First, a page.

National nonprofit NTI@Home has been providing work-at-home opportunities for people with disabilities and their caretakers for over 25 years. NTI@Home provides free training and job placement services to disabled Americans and veterans, providing many with the first step on the path to a new career—all from the comfort and safety of their own homes. Over 4,300 Americans have found roles in government organizations, Fortune 500 companies, and other national organizations after completing NTI@Home’s free training program.

Andrea Thomas founded NTI@Home after a debilitating illness kept her out of the workforce for more than six years. Following a two-decade career and early, unplanned retirement, Thomas always had a desire to go back to work. After working with NTI and completing a self-paced training program, Thomas found a role at Celgene, a global pharmaceutical company that develops cancer and inflammatory disease therapies. As a customer survey agent, she works with patients to log prescription information, medical history, and more.

“My job has given me the opportunity to be a part of the workforce again and I love it,” said Thomas, a California resident. “This is a great opportunity for people to work from home. I love working for a company like Celgene that allows me to connect and help people nationwide.”

Thomas is the perfect example of what NTI@Home can do for people with disabilities who want to be a part of the workforce but often find obstacles in their way. NTI@Home has long recognized these barriers and helped people within the disability community find an alternate path to employment. The COVID-19 pandemic has only accelerated their ability to help disabled Americans find remote work with competitive pay. The nonprofit recently expanded their mission to serve not only people receiving disability benefits from the Social Security Administration, but also any American with a documented disability, including those with invisible disabilities and chronic health conditions like asthma, COPD, PTSD, and cancer, to name just a few.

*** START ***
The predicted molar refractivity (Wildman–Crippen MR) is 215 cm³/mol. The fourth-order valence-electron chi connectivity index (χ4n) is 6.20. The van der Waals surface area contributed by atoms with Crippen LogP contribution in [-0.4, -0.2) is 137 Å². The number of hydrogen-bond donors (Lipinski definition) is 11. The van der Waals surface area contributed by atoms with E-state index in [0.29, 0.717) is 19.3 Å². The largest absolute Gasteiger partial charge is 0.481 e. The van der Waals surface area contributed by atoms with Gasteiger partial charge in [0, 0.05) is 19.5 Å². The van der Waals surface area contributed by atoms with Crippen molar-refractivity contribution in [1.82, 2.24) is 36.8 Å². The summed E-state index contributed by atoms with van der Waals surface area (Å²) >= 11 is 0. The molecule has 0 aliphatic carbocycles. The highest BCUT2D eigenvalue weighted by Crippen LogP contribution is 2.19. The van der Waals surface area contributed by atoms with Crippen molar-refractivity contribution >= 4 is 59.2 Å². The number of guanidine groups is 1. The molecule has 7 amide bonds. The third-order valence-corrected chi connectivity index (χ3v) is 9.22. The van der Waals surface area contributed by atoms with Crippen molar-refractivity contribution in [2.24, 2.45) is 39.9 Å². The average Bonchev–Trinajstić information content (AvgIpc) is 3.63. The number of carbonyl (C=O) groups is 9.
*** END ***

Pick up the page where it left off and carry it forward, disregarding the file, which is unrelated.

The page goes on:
“In 1990, the Americans with Disabilities Act empowered more workers with disabilities to work from home,” said Alan Hubbard, COO of NTI. “But now the economic situation created by the COVID-19 crisis has opened the doors for thousands of disabled Americans to enter the workforce.”

After making the adjustment to working as a remote customer service agent following an injury, Adrian Galaviz, 38, of Corpus Christi, Texas, is a strong advocate for working-from-home. Galaviz had worked in the call center industry on site before a car accident in 2016 caused him to seek a telework opportunity.

“You have to treat it like you would any other job,” said Galaviz. “You have to be ready mentally, with no TV or radio in the area. I also don’t have any Internet browsers open. It took a bit of time to get used to working at home. It was different than going to a brick-and-mortar store as there were so many distractions.”

For the one in four Americans who live with a disability, the opportunity to work from home after completing NTI@Home’s free training allows many benefits: a flexible schedule, a paying job in a reputable company, and an active role in the workforce. NTI@Home is committed to helping and inspiring disabled Americans by sharing stories of individuals like Andrea Thomas and Adrian Galaviz who now have successful careers working at home.

 

Source: Kate Brouse on Twitter. Click here to view Kate’s twitter.

Resume and Skills Refresh: Don’t Waste Your Pandemic

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By Greg Stuart